Athletics 6, Mariners 5
OAKLAND, Calif. (AP)—Bobby Crosby got mad when the Mariners intentionally walked two batters in front of him. That anger helped him get a big win for Oakland.
Crosby’s sacrifice fly with one out in the ninth scored pinch-runner Esteban German with the winning run Monday night in the Athletics’ 6-5 victory over Seattle.
“When they walk people in front of me, it puts a fire under me,” Crosby said. “I think it’s a good fire. ‘So, you want to face me? We’ll see what happens. I’ll show you you made a mistake.”’
The A’s maintained their one-game lead in the AL West over second-place Anaheim, which won 5-3 at Texas.
Oakland held Ichiro Suzuki to one hit, leaving him five shy of George Sisler’s 84-year-old record of 257. The Mariners have six games remaining.
“It’s official shouting distance now,” manager Bob Melvin said.
Suzuki has had aspirations of this record since 1994, when he broke the Japanese mark for hits in a season.
“That’s when I heard about the record over here and became interested,” he said.
Erubiel Durazo hit a bloop double off Ron Villone (7-6) leading off the bottom half, a ball between left fielder Raul Ibanez and Lopez, the shortstop. The two didn’t communicate, and the ball went off Lopez’s glove and dropped in shallow left.
“It just fell in. They both called for it, and with the urgency of it, it was just too loud for them,” Melvin said. “Lopez was aware where Ibanez was. It just fell in the Bermuda Triangle.”
Crosby, coming off a 5-for-32 trip, lined a 1-0 pitch to right to win it.
Dye and Scutaro homered earlier, but the A’s couldn’t hold their lead.
Willie Bloomquist tied the game at 5 with a three-run homer off Barry Zito in the seventh following consecutive singles by Lopez and Dan Wilson. Pitching coach Curt Young went out to chat with Zito before Bloomquist’s at-bat and, in hindsight, Oakland would have been better off taking him out then.
The A’s, the two-time defending division champions, have been in first place in the AL West for 53 straight days—their longest stretch since 1992, when they spent the final 61 days of the season in sole possession of the lead.
Suzuki went 1-for-4 with the seventh-inning single.
“It would be outstanding if he broke the record here and didn’t hurt us in the process,” said A’s infielder Mark McLemore, who played with Suzuki the past three seasons in Seattle. “I got to see the majority of the hits.”
Kotsay extended his hitting streak to 14 games with a first-inning single, the first of his four hits. Kotsay’s RBI single in the second gave the A’s 1,502 hits, breaking the previous club record of 1,501, set in 2000.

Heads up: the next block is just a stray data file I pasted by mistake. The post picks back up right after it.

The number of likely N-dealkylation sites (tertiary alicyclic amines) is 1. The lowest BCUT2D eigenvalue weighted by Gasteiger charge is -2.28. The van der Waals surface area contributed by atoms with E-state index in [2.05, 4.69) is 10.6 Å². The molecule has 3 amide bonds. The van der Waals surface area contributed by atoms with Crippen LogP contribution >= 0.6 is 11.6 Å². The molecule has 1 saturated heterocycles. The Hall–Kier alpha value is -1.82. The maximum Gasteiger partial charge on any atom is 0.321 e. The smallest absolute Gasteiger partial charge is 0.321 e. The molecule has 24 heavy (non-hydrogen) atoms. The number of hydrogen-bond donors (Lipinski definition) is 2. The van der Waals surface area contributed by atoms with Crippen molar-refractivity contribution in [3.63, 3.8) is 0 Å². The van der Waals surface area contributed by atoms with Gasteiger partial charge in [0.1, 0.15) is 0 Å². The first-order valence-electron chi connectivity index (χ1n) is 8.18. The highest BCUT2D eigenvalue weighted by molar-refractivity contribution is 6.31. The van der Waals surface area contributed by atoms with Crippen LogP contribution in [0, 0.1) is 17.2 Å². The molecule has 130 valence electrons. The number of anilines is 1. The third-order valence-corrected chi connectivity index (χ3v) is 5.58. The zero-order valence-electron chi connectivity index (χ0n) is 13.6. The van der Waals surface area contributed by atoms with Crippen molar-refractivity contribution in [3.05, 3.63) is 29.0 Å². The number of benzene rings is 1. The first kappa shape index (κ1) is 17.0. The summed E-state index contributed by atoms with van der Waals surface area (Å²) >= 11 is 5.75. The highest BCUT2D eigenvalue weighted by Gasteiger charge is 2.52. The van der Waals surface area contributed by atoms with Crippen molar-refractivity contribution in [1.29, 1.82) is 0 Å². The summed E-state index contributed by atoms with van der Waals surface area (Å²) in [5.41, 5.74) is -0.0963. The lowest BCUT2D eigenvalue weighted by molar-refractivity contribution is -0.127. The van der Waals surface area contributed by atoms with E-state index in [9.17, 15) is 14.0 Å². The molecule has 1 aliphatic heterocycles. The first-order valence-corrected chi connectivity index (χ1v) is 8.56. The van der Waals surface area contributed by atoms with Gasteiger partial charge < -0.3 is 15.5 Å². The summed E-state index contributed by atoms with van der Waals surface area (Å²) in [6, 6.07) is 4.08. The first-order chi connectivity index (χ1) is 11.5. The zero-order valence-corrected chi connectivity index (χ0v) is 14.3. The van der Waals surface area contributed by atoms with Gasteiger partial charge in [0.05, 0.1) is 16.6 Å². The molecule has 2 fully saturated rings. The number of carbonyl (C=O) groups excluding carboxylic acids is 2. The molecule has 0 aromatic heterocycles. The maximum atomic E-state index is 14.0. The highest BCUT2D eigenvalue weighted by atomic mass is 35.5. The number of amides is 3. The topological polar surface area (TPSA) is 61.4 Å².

But his catch was the game-saver.
“I started jumping up and down like a fan,” left fielder Eric Byrnes said.
Kotsay wasn’t sure he had it.
“Not off the bat,” he said. “I broke and picked up the wall late and then found the ball. I went up and it stayed in my glove. That doesn’t always happen.”
Zito retired 12 of his first 13 batters before Bret Boone’s leadoff double in the fifth and effectively shut down the Mariners’ lineup with his curveball. The left-hander, winless in five of his last six starts, allowed five runs and eight hits in 6 2-3 innings.
The A’s loaded the bases in the first and third innings against Jamie Moyer, who was done after five innings and 98 pitches. Last Tuesday, Moyer won last Tuesday at Anaheim for the first time in 18 starts—more than three months— after losing 10 straight decisions during that span.
Dye sent a 2-2 pitch from Moyer into the left-field seats in the fifth for his 22nd homer of the year, and Scutaro connected two batters later to almost the same spot for his seventh homer this season.
It was amazing the game started only one minute late—the grounds crew worked nearly 22 hours straight to get the field converted and playable following the Oakland Raiders’ win over Tampa Bay on Sunday night.
“I feel like after something like that, it’s a miracle just to get it playable,” head groundskeeper Clay Wood said.
Neither team took batting practice because of the field work, and the A’s did their stretching in the Raiders’ locker room. … One sign hanging from a railing in the Coliseum read, “Edgar, thanks for all the great years. You’ll be missed.” Martinez, Seattle’s popular DH, is retiring after the season. … It was Kotsay’s third four-hit game this year and eighth of his career. He has one five-hit game in his career.